Well, I think lots of good examples of organizations creating virtual digital experiences and they’re obviously revenue-driving opportunities as well. So we’re about to do some work with the distillery industry, they are a provider, a curator, if you will, of really, really high-end product that, unless you tell the story… So bottles of whiskey or gin or whatever that are selling for hundreds and hundreds of pounds, you’re never going to buy that in Waitrose. But if you wrap a story around it and talk about the provenance and the heritage and the characters who put that together in the years and years and whatever, then I think you’re going to stand more chance of being successful. And all that can be done virtually just as well as it can in a… And often more effectively with some of the latest digital technologies.
Kelly Molson: Yeah, absolutely.
Ben Thompson: I almost certainly haven’t answered the question, but I at least hopefully gave some thoughts.
Kelly Molson: Oh, I don’t think the question can be answered, can it? It’s impossible at the moment. It’s like you say, we just don’t know. At the moment we don’t know what’s coming in the next couple of weeks, let alone the next couple of years. So I think I really enjoyed your answer though. And distillery is something that we know a little bit about Ben, so I feel like, I feel like there might be something happening there.
Ben Thompson: Okay. Let’s talk, let’s talk.
Kelly Molson: Let’s talk. Do you know what, we connected quite early on at the beginning of lockdown, and one of the things that I really enjoyed, you wrote an article, a brilliant article, actually on Blooloop. It was called COVID-19 and the enduring strength of the attractions industry. What I have really enjoyed about the content that you’ve been sharing and the things that you’ve been talking about over this period, is how unbelievably positive that you have been about the industry. And you’ve talked a lot about the overriding resilience that attractions have. I kind of wanted to know, that article came out right at the beginning of lockdown. If you could go back, is there anything that you would add to that now, having seen what you’ve seen over the past few months?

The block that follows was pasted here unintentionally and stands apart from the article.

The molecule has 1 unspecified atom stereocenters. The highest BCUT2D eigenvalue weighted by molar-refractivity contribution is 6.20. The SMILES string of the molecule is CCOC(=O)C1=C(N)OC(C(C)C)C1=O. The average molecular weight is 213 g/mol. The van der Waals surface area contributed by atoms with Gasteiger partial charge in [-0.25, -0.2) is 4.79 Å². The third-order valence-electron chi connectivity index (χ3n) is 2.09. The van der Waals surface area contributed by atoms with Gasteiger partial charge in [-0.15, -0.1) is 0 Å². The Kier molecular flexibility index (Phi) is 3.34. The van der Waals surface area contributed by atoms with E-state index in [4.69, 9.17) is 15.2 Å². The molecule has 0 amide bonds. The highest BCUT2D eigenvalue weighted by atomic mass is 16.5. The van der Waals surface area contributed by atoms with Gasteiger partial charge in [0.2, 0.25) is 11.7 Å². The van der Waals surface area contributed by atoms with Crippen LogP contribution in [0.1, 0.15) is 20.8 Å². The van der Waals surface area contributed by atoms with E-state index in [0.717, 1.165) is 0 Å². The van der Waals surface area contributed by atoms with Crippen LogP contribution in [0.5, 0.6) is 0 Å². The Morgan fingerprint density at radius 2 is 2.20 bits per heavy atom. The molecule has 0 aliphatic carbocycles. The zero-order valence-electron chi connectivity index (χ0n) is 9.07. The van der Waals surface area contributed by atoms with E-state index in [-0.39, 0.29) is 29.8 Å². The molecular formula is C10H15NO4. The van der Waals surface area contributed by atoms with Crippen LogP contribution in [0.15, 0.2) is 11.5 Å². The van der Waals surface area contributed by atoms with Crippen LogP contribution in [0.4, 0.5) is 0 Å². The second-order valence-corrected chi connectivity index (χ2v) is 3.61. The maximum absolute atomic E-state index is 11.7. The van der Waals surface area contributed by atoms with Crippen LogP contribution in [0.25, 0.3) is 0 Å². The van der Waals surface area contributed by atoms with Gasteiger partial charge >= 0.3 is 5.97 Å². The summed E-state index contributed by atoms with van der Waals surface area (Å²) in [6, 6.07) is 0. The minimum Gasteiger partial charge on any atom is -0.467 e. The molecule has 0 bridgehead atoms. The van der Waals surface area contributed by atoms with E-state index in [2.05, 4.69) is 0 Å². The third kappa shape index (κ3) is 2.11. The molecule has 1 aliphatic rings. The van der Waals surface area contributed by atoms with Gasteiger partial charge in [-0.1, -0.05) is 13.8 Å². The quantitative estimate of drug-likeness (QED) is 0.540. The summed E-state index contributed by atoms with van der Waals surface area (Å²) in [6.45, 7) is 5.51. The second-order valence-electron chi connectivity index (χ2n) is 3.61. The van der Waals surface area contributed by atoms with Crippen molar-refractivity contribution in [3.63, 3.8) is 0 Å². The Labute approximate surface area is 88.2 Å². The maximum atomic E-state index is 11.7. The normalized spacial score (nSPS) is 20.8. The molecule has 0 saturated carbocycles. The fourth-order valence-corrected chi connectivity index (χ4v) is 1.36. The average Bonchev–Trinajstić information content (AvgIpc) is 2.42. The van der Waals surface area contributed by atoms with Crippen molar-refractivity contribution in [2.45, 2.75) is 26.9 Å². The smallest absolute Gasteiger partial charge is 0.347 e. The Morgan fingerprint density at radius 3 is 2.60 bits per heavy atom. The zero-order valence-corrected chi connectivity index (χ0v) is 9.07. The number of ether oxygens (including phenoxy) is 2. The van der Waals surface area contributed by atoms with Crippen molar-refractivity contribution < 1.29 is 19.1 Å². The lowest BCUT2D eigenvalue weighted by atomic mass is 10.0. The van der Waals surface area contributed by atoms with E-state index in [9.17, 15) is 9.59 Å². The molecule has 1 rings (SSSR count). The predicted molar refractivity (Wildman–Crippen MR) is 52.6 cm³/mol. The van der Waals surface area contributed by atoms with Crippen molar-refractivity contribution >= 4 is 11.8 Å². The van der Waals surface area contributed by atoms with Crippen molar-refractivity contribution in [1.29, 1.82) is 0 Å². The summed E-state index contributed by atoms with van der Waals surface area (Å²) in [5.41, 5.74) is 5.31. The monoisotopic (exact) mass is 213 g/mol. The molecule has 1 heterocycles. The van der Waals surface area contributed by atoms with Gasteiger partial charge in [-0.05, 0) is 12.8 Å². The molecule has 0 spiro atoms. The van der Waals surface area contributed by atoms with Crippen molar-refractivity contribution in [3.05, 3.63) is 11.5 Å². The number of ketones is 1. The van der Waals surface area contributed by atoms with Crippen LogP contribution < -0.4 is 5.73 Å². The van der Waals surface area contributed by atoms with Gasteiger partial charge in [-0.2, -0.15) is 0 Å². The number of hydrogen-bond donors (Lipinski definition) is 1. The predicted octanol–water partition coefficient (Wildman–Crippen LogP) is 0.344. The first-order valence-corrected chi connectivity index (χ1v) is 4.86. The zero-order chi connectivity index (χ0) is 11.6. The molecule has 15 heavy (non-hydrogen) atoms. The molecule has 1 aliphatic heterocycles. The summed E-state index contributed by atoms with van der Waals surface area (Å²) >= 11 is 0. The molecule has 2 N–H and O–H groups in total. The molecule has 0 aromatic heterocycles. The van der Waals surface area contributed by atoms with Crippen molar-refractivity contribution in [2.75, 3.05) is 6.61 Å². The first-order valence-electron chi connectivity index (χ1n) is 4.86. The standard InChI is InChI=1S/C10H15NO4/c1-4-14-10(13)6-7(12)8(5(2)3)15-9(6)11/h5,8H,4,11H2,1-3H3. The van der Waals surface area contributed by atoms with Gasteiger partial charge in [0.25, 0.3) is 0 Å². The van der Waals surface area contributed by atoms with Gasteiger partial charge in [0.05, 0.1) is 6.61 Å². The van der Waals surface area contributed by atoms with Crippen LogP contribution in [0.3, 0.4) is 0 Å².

Ben Thompson: Well, first of all, I collaborated. It was my idea to write it, but I collaborated with four brilliant Dutch people. And we actually… We love the idea of putting a Zoom collaboration together. Obviously, we did it on Google Docs and whatever. So Raymond and Luca and Caroline, and I’ve forgotten the other guy’s name. Oh, I’m sorry.
Kelly Molson: Don’t worry. Let me know. We’ll put it in the show notes. So there’ll be..
Ben Thompson: Yeah, put it in the show notes. Yeah. So they helped me sort of put that together. I don’t think I would change anything. If I had a bit more time, I would like to have gone more into the psychological drivers, the deep kind of reasons why… Joe and Jim have this experience framework. So you’ve got education, entertainment, aesthetic, which is the sort of art appreciation, and then escapism in this sort of four box grid. And then they overlay that with things like edutainment and escatainment. What I think is really interesting is why do we feel the need to be entertained? What happens when we appreciate art? In our mind, in our heart, in our soul, what’s actually going on there?
And often it gets down to transformations. We as human beings, I think, are always looking to better ourselves. We have an idea of ourselves that’s bigger, more perfect, better than the way we kind of realize we are, and we’re always striving to try and get there. And I think brands that can help that sort of journey, help me understand my ambitions, achieve some of those ambitions, contribute to the world. I sometimes think… I oscillate between thinking we’re all fundamentally selfish and we’re all fundamentally good. And I think the truth is we’re both.
Successful businesses in our industry will be those who can really create the environment where we can be our best selves. Now, I’ve forgotten what the question was, but… Oh yeah, would I change anything about the article. I would love to go into more of that, kind of the sort of psychological approach to it, and what psychology can teach us in the entertainment industry, but the article was way longer than we started out, so.